THE STORY OF AULD LANG SYNE
Undoubtedly, millions of people throughout the world will sing Auld Lang Syne to see out 1995. Few will know all the words and fewer still what they mean.
They are attributed to Robert Burns who apparently picked up the tune and some of the words from an old man singing in the dialect of southwest Scotland. Auld Lang Syne has become the international song of departure, and is sung by more people than any other.
The possibility is that Burns only wrote two of the five verses. But, as he did with numerous other Scottish songs, he modified them and, in some cases, purified them.
It seems likely that the song was first sung either in Poosie Nancy's Tavern in Mauchline, or the Bachelors Club in Tarbolton located a few miles away.
The song was initially centred on two young men who drifted apart after their early schooling, and who, after re-uniting, reminisced about their earlier times together, the happy experiences they had together and the kindly folk they met.
When Burns became a Freemason at the age of 23 he quickly absorbed the superb symbolism of the Craft.
Conviviality was, for Burns, one of the most important virtues. For him, Auld Lang Syne is a concrete expression of his love of mankind and his ideal of International Brotherhood.
The Masonic routine is to from a circle in which everyone is equidistant from the centre, demonstrating they are all equal. In this regard, the practice adopted in some lodges by placing the masters or other distinguished brethren in the centre defeats the purpose of the ceremony associated with the song.
At the beginning of the song the brethren stand with hands by their sides, symbolising they are relative strangers.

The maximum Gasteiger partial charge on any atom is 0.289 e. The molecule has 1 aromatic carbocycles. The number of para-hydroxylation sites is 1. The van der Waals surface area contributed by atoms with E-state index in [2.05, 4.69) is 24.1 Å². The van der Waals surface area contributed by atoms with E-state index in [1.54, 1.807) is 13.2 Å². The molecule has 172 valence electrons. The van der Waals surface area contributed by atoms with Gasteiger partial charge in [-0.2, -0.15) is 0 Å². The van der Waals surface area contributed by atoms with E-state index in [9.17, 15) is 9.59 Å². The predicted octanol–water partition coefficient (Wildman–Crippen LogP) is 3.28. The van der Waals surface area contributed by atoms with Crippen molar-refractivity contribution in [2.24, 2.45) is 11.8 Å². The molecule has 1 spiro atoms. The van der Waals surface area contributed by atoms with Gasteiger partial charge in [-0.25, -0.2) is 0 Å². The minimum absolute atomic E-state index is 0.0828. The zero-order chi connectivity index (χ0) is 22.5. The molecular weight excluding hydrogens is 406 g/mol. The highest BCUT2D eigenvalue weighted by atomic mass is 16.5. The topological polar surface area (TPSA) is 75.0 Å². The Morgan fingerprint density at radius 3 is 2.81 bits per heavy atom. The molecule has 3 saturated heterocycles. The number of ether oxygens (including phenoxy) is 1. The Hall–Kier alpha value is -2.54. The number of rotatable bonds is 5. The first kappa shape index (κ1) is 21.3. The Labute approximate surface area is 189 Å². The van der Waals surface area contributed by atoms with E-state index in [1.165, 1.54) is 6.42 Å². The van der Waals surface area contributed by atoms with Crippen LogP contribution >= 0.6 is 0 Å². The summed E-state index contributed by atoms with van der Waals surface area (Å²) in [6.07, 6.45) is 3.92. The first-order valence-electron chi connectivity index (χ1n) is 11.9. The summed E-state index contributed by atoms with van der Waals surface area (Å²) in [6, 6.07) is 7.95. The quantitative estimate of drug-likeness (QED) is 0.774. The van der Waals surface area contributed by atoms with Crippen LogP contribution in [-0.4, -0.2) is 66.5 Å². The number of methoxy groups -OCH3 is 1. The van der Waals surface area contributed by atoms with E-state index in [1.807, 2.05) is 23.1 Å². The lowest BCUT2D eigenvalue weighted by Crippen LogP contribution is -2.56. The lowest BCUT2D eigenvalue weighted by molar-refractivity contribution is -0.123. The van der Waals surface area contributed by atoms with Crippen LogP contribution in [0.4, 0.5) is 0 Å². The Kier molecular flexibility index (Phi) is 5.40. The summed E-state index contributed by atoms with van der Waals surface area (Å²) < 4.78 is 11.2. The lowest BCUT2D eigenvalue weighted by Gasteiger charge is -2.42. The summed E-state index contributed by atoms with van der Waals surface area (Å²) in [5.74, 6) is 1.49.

The early verses should be sung (or hummed) very softly as brethren reflect both on cherished memories of earlier times together and on those brethren who have since passed to the Grand Lodge Above.
When they come to the last verse, "And there's a hand, my trusty frier (friend)...", each brother then extends his right hand of fellowship to the brother on his left, then the left hand to the brother on his right.
This symbolises two things: firstly, that they are crossing their hearts; secondly, that they automatically form a smaller and more intimate circle of friendship. Now they have an unbroken chain of brethren who are close friends.
The tempo should then rise and, to the tapping of feet, all enthusiastically sing the final chorus.
At non-Masonic functions the foregoing routine should be followed as far as is practicable. If necessary, small circles can be fommed around tables.
At Scottish functions they usually wind up by singing "O we're no' awa' tae bide awa'," form a "snake" and move round the hall in increasingly smaller circles. Then the leader reverses the movement and all participants revert to a large circle.
The preceding is excerpted from an article that appeared in the Autumn, 1995 issue of the VICTORIAN FREEMASON, written by T. G. Patterson. It was reprinted as a Short Talk Bulletin in the Pietre-Stones Review of Freemasonry by Brother Bruno Gazzo
R. W. Bro. Patterson, the founder of Victoria's Rhetoric Lodge of Communication #831, is a noted authority on Robert Burns. He was born in Mauchline, Ayrshire, where "Auld Lang Syne" had its genesis.
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